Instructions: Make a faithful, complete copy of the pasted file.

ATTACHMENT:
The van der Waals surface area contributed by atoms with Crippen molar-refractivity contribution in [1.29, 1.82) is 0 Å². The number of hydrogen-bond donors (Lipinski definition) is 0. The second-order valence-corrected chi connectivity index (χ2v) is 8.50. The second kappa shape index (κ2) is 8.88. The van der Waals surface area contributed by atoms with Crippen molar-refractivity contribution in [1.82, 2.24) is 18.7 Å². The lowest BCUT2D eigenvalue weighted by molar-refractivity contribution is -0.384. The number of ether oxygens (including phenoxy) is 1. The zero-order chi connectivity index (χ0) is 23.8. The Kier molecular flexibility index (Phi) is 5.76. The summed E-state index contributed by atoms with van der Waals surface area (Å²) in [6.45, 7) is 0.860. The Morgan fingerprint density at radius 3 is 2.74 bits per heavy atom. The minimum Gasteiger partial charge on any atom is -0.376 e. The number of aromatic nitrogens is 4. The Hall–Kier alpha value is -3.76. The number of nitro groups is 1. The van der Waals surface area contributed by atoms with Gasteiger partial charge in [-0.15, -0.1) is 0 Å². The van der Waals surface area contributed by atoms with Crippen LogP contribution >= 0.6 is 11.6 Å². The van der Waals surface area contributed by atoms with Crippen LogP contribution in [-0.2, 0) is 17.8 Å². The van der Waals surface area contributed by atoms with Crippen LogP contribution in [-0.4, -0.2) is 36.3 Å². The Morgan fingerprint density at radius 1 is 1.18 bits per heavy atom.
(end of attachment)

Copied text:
The van der Waals surface area contributed by atoms with Crippen molar-refractivity contribution in [1.29, 1.82) is 0 Å². The number of hydrogen-bond donors (Lipinski definition) is 0. The second-order valence-corrected chi connectivity index (χ2v) is 8.50. The second kappa shape index (κ2) is 8.88. The van der Waals surface area contributed by atoms with Crippen molar-refractivity contribution in [1.82, 2.24) is 18.7 Å². The lowest BCUT2D eigenvalue weighted by molar-refractivity contribution is -0.384. The number of ether oxygens (including phenoxy) is 1. The zero-order chi connectivity index (χ0) is 23.8. The Kier molecular flexibility index (Phi) is 5.76. The summed E-state index contributed by atoms with van der Waals surface area (Å²) in [6.45, 7) is 0.860. The Morgan fingerprint density at radius 3 is 2.74 bits per heavy atom. The minimum Gasteiger partial charge on any atom is -0.376 e. The number of aromatic nitrogens is 4. The Hall–Kier alpha value is -3.76. The number of nitro groups is 1. The van der Waals surface area contributed by atoms with Gasteiger partial charge in [-0.15, -0.1) is 0 Å². The van der Waals surface area contributed by atoms with Crippen LogP contribution >= 0.6 is 11.6 Å². The van der Waals surface area contributed by atoms with Crippen LogP contribution in [-0.2, 0) is 17.8 Å². The van der Waals surface area contributed by atoms with Crippen LogP contribution in [-0.4, -0.2) is 36.3 Å². The Morgan fingerprint density at radius 1 is 1.18 bits per heavy atom.